The premise of Age of Love, like the premise of all mush, is at the end the happy couple will walk hand and hand off into the sunset where time and other people will leave them alone in their love-struck happiness forever.
In a true romance, in the movies or in books or in real life, the happy couple’s last moment alone is the kiss at the altar and from here on out they will always be together in a crowd, two time- and care-worn people looking for each other across roomsful of friends, family, and strangers brought together by the fact of their love, catching each other’s eye instead of hand, and, if they are lucky, sharing a silent laugh at how strangely it's all turned out.
Watched the first two episodes of Huff last night and I’m afraid I’m hooked.
I don’t need this.
A show about an outwardly happy and successful middle-aged man coming apart at the seams? Every week we watch as another stitch in Huff’s life pops and more of his stuffing bursts loose?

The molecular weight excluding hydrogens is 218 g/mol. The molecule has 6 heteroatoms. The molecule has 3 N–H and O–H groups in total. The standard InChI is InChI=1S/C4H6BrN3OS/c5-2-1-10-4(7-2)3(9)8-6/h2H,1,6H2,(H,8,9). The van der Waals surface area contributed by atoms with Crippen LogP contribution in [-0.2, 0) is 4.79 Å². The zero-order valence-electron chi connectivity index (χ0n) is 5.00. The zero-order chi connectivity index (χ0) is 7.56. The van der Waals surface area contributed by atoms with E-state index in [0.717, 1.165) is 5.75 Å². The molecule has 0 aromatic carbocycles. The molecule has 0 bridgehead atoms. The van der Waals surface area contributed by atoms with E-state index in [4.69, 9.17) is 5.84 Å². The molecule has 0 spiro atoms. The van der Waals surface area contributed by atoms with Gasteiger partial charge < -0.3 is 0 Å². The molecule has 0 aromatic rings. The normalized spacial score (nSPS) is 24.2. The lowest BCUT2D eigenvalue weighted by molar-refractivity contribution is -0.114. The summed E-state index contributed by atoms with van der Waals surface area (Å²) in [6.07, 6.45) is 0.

And he just sort of stands outside himself and watches it happen?
Here’s a guy with a great job he’s very good at. He has a beautiful, loving, sexy wife who looks great in a blue teddy and even better after she wriggles out of it, a condition she enjoys attaining for his sake and more importantly and more erotically exciting for her own; who misses him when she wakes up in the middle of the night and finds he’s not in bed with her; who worries about him; who puts up with his bizarre mother and the rival demands from his clients for his time and attention; who still manages to be an intelligent, talented, successful person in her own right and have a life apart from being his wife. He has a preciously wise and compassionate teenage son who worries about him and tries to be there to take care of him.